Date of this Version
American Entomologist 52:2 (Summer 2006), pp. 90-97.
Diabrotica spp. (western, northern, and Mexican corn rootworms) represent the main pest complex of continuous field corn, Zea mays (L.), in North America. The western corn rootworm, Diabrotica virgifera virgifera LeConte, also has become the main pest of continuous corn in Central and Southeastern Europe since its introduction near Belgrade 15–20 years ago, and it represents a major risk to Western Europe. It has already caused economic losses in Eastern Europe, and Western countries such as France have committed large expenditures for containment and/or eradication.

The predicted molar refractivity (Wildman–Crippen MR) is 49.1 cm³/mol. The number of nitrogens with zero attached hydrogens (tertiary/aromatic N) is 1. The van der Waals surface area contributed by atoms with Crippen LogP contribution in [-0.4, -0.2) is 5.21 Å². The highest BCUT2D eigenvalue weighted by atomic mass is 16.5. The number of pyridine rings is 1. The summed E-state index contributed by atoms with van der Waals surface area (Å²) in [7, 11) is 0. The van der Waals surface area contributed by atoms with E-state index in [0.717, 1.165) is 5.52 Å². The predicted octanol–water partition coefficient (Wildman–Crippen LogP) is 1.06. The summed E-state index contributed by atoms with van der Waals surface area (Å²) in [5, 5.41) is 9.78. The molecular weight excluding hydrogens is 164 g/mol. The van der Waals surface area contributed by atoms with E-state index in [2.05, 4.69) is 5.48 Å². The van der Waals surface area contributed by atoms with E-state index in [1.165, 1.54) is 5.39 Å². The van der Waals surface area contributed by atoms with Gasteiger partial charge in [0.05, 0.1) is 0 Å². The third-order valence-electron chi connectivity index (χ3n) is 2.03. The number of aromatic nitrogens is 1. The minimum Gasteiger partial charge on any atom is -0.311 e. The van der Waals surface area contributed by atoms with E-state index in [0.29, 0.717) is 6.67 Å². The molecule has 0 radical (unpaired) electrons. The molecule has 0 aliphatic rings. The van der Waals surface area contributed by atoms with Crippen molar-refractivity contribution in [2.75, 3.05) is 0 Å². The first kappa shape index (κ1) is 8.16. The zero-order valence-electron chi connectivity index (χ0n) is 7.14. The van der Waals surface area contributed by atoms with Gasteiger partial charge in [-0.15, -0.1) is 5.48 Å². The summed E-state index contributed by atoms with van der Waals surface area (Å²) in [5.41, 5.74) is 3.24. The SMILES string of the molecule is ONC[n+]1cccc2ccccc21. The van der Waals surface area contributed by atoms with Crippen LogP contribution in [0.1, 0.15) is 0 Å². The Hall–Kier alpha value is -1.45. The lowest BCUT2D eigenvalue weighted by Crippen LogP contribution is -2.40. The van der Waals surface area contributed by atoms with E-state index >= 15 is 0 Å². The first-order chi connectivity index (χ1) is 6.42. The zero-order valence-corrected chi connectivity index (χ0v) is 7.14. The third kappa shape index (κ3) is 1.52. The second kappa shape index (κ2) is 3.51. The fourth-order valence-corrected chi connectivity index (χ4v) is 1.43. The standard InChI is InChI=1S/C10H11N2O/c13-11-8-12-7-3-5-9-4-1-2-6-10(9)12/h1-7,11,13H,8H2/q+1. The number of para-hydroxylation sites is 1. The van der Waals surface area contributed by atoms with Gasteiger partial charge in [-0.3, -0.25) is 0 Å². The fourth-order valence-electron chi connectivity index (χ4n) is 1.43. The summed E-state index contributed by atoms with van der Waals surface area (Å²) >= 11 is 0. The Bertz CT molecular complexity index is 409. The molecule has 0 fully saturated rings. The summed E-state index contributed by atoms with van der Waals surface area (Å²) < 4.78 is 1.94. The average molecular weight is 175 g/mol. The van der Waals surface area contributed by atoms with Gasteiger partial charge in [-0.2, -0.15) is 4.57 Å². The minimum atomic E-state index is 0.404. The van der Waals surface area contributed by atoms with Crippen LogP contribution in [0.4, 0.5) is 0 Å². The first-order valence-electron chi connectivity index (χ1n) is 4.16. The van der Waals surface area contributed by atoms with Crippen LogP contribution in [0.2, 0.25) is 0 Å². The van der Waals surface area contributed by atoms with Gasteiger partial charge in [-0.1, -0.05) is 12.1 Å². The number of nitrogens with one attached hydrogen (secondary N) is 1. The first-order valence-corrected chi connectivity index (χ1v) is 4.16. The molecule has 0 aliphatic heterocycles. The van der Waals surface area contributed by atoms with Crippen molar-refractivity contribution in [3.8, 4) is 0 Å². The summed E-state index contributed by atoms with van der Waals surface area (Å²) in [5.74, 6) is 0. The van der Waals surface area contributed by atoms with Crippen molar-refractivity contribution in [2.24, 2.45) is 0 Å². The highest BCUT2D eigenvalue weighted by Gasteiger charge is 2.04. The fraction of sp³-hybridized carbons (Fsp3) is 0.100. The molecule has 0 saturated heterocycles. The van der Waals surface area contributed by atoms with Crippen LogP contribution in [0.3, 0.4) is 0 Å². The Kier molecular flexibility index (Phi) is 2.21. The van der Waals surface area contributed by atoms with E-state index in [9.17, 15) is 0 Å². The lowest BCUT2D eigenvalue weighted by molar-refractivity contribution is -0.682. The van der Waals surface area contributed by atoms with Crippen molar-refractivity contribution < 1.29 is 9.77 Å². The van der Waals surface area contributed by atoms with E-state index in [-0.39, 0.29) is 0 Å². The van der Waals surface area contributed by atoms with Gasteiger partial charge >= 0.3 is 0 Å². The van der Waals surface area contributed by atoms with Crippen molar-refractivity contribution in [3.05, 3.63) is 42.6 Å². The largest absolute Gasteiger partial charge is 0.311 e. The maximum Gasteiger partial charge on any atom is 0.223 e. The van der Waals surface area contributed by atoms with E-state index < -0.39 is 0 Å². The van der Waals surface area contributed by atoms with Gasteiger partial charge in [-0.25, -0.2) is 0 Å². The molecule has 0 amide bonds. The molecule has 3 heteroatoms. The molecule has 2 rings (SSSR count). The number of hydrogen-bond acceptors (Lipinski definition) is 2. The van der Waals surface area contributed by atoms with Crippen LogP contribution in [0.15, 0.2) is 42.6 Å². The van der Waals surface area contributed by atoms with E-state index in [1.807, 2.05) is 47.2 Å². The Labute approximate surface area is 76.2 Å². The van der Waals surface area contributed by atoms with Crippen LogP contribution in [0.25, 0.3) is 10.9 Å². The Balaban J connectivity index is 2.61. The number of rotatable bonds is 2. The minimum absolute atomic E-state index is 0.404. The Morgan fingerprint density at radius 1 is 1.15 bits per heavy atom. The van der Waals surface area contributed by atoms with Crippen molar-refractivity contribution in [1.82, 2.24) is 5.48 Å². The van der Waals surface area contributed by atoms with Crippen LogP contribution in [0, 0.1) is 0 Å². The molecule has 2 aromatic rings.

Rootworm larvae feed on corn roots, and damaged plants are more susceptible to drought and disease, have decreased yield, and are prone to lodging. A recent economic analysis estimates that costs of control and yield loss are about $1.17 billion a year in the United States. Crop rotation and chemical control have been the primary management strategies, but the western corn rootworm is becoming increasingly difficult to control because of its sequential ability to evolve resistance to almost all management strategies that have been used. The recent deployment of transgenic Bt corn in the United States for controlling Diabrotica pests has raised concerns that rootworms will develop resistance to this technology as well, unless appropriate resistance management strategies are developed and practiced.